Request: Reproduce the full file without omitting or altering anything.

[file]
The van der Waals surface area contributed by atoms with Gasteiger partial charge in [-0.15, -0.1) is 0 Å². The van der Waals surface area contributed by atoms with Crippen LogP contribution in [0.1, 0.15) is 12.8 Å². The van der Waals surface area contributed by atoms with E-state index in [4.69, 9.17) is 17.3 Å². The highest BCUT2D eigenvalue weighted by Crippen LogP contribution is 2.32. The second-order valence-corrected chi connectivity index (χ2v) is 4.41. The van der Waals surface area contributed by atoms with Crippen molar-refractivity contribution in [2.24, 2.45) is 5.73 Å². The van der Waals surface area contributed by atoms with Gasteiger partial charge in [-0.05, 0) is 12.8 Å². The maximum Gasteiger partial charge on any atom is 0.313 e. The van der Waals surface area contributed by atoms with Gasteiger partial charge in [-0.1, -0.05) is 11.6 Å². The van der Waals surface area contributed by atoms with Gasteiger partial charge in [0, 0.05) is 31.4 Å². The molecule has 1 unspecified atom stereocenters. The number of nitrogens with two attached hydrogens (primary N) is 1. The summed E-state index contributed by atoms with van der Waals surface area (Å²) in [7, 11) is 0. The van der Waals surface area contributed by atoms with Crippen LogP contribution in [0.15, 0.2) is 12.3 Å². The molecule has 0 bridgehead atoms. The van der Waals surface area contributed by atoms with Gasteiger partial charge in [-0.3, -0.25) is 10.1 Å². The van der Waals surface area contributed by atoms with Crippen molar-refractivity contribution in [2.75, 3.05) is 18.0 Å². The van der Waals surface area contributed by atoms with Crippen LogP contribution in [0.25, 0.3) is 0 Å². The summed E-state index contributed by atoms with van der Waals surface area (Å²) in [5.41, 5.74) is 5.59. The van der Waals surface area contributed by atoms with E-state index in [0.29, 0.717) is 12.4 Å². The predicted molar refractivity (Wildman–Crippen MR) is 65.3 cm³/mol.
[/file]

The van der Waals surface area contributed by atoms with Gasteiger partial charge in [-0.15, -0.1) is 0 Å². The van der Waals surface area contributed by atoms with Crippen LogP contribution in [0.1, 0.15) is 12.8 Å². The van der Waals surface area contributed by atoms with E-state index in [4.69, 9.17) is 17.3 Å². The highest BCUT2D eigenvalue weighted by Crippen LogP contribution is 2.32. The second-order valence-corrected chi connectivity index (χ2v) is 4.41. The van der Waals surface area contributed by atoms with Crippen molar-refractivity contribution in [2.24, 2.45) is 5.73 Å². The van der Waals surface area contributed by atoms with Gasteiger partial charge in [-0.05, 0) is 12.8 Å². The maximum Gasteiger partial charge on any atom is 0.313 e. The van der Waals surface area contributed by atoms with Gasteiger partial charge in [-0.1, -0.05) is 11.6 Å². The van der Waals surface area contributed by atoms with Gasteiger partial charge in [0, 0.05) is 31.4 Å². The molecule has 1 unspecified atom stereocenters. The number of nitrogens with two attached hydrogens (primary N) is 1. The summed E-state index contributed by atoms with van der Waals surface area (Å²) in [7, 11) is 0. The van der Waals surface area contributed by atoms with Crippen LogP contribution in [0.15, 0.2) is 12.3 Å². The molecule has 0 bridgehead atoms. The van der Waals surface area contributed by atoms with Gasteiger partial charge in [-0.3, -0.25) is 10.1 Å². The van der Waals surface area contributed by atoms with Crippen molar-refractivity contribution in [2.75, 3.05) is 18.0 Å². The van der Waals surface area contributed by atoms with Crippen LogP contribution in [0.25, 0.3) is 0 Å². The summed E-state index contributed by atoms with van der Waals surface area (Å²) in [5.41, 5.74) is 5.59. The van der Waals surface area contributed by atoms with E-state index in [0.29, 0.717) is 12.4 Å². The predicted molar refractivity (Wildman–Crippen MR) is 65.3 cm³/mol.